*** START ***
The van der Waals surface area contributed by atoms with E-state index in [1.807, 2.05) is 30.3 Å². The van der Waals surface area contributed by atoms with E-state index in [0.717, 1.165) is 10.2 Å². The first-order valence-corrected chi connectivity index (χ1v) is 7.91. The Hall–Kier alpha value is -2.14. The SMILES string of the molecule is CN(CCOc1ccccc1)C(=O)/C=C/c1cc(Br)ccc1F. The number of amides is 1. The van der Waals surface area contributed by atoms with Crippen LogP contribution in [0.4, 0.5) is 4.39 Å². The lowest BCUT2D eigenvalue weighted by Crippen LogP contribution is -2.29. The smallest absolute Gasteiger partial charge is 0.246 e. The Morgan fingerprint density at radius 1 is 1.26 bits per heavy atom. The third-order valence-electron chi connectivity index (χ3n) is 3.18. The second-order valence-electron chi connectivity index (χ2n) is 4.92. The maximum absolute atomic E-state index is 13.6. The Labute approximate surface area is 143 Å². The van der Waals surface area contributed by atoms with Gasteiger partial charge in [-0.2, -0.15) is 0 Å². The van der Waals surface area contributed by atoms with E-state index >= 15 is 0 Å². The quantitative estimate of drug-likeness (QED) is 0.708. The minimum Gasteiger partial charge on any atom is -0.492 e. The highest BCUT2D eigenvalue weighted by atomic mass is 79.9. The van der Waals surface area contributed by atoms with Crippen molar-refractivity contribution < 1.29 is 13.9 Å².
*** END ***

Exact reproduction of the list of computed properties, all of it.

The van der Waals surface area contributed by atoms with E-state index in [1.807, 2.05) is 30.3 Å². The van der Waals surface area contributed by atoms with E-state index in [0.717, 1.165) is 10.2 Å². The first-order valence-corrected chi connectivity index (χ1v) is 7.91. The Hall–Kier alpha value is -2.14. The SMILES string of the molecule is CN(CCOc1ccccc1)C(=O)/C=C/c1cc(Br)ccc1F. The number of amides is 1. The van der Waals surface area contributed by atoms with Crippen LogP contribution in [0.4, 0.5) is 4.39 Å². The lowest BCUT2D eigenvalue weighted by Crippen LogP contribution is -2.29. The smallest absolute Gasteiger partial charge is 0.246 e. The Morgan fingerprint density at radius 1 is 1.26 bits per heavy atom. The third-order valence-electron chi connectivity index (χ3n) is 3.18. The second-order valence-electron chi connectivity index (χ2n) is 4.92. The maximum absolute atomic E-state index is 13.6. The Labute approximate surface area is 143 Å². The van der Waals surface area contributed by atoms with Gasteiger partial charge in [-0.2, -0.15) is 0 Å². The van der Waals surface area contributed by atoms with E-state index >= 15 is 0 Å². The quantitative estimate of drug-likeness (QED) is 0.708. The minimum Gasteiger partial charge on any atom is -0.492 e. The highest BCUT2D eigenvalue weighted by atomic mass is 79.9. The van der Waals surface area contributed by atoms with Crippen molar-refractivity contribution < 1.29 is 13.9 Å².